At the wake of blacks all over the world standing up to condemn racism, the Eton college, one of the most prestigious schools in the UK, has come out to tender apologies to the first black person to complete his studies at the school.
Dilibe Onyeama, the Nigerian writer, who obtained his school leaving certificate in Eton college in 1969, wrote a book, after he has completed his studies and left the school, about the racism he experienced at the school as a black person. He was subsequently banned by the school from visiting as a retaliation to the book.
“We have made significant strides since” Mr. Simon Henderson, the headmaster of the college, said. He also told the BBC that he was “appalled” by the degree of racism meted out to the first black student of the school while he also admitted that they still have “more to do”.
The college is well known to have produced some of the highest ranking members of British society, including Prime Minister Boris Johnson, who is the 20th British prime minister to have attended the school, as did Archbishop of Canterbury Justin Welby and both the Duke of Cambridge and the Duke of Sussex.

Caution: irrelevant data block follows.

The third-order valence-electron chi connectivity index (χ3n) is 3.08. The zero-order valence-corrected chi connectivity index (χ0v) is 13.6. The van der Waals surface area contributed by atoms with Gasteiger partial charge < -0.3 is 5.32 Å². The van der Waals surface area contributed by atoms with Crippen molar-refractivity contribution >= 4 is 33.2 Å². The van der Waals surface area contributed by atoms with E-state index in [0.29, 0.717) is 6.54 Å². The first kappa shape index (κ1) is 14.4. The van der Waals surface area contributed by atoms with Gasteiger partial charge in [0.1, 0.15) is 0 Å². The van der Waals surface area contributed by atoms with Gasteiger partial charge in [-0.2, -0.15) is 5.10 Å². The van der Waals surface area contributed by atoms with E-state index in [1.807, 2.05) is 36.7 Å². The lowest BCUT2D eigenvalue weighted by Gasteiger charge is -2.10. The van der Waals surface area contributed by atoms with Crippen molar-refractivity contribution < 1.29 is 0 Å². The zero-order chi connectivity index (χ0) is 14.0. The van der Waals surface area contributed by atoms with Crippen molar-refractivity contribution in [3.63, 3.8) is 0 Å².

At the interview on the BBC, Mr. Henderson said “We have made significant strides since Onyeama was at Eton but – as millions of people around the world rightly raise their voices in protest against racial discrimination and inequality – we have to have the institutional and personal humility to acknowledge that we still have more to do,”
He said there is a plan on ground to invite Mr. Onyeama to meet him in order to apologize in person on behalf of the school and also “to make it clear that he will always be welcomed at Eton”.
“We must all speak out and commit to doing better – permanently – and I am determined that we seize this moment as a catalyst for real and sustained change for the better,” he added.
However, Mr. Onyeama speaking to the BBC said that the apology was not necessary and will not change his view of the school which was positive on the whole. He added that the apology “compels the recognition that prejudice on the grounds of colour or race dehumanises its victims in a way that ordinary forms of prejudice do not”.
He previously has recounted to the BBC how he was taunted on a daily basis by fellow students of the school.
“Why are you black?”, “How many maggots are there in your hair?” and “Does your mother wear a bone in her nose?” was some of the many haunting questions he faced daily and added that the most humiliation he faced was being accused of cheating when he got seven O’level passed that got the entire school confounded.
“‘Tell me Onyeama, how did you do it?’ I am asked time and time again,” he wrote in his book. “‘You cheated, didn’t you?'”
He detailed all these experiences in a mémoire after leaving the school which didn’t go down well with the authorities then and subsequently got an official letter in 1972 informing him that he was banned from visiting Eton.